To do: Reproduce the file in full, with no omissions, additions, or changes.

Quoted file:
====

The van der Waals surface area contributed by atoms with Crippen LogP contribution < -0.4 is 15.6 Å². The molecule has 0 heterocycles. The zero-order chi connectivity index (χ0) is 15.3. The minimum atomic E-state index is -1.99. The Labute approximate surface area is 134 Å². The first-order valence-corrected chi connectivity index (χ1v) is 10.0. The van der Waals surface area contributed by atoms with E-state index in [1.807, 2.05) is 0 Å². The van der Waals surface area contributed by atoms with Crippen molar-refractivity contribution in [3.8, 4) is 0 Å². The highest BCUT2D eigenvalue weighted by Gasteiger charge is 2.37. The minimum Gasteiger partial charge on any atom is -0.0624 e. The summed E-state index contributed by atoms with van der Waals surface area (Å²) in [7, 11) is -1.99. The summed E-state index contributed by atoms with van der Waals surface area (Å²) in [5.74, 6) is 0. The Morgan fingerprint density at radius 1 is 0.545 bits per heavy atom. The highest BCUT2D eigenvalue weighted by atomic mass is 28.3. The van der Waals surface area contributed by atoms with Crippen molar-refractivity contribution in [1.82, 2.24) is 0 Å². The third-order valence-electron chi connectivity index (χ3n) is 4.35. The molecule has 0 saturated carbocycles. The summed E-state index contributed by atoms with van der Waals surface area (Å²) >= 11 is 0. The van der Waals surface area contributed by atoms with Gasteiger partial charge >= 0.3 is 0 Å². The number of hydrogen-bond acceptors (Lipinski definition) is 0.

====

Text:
The van der Waals surface area contributed by atoms with Crippen LogP contribution < -0.4 is 15.6 Å². The molecule has 0 heterocycles. The zero-order chi connectivity index (χ0) is 15.3. The minimum atomic E-state index is -1.99. The Labute approximate surface area is 134 Å². The first-order valence-corrected chi connectivity index (χ1v) is 10.0. The van der Waals surface area contributed by atoms with E-state index in [1.807, 2.05) is 0 Å². The van der Waals surface area contributed by atoms with Crippen molar-refractivity contribution in [3.8, 4) is 0 Å². The highest BCUT2D eigenvalue weighted by Gasteiger charge is 2.37. The minimum Gasteiger partial charge on any atom is -0.0624 e. The summed E-state index contributed by atoms with van der Waals surface area (Å²) in [7, 11) is -1.99. The summed E-state index contributed by atoms with van der Waals surface area (Å²) in [5.74, 6) is 0. The Morgan fingerprint density at radius 1 is 0.545 bits per heavy atom. The highest BCUT2D eigenvalue weighted by atomic mass is 28.3. The van der Waals surface area contributed by atoms with Crippen molar-refractivity contribution in [1.82, 2.24) is 0 Å². The third-order valence-electron chi connectivity index (χ3n) is 4.35. The molecule has 0 saturated carbocycles. The summed E-state index contributed by atoms with van der Waals surface area (Å²) >= 11 is 0. The van der Waals surface area contributed by atoms with Gasteiger partial charge >= 0.3 is 0 Å². The number of hydrogen-bond acceptors (Lipinski definition) is 0.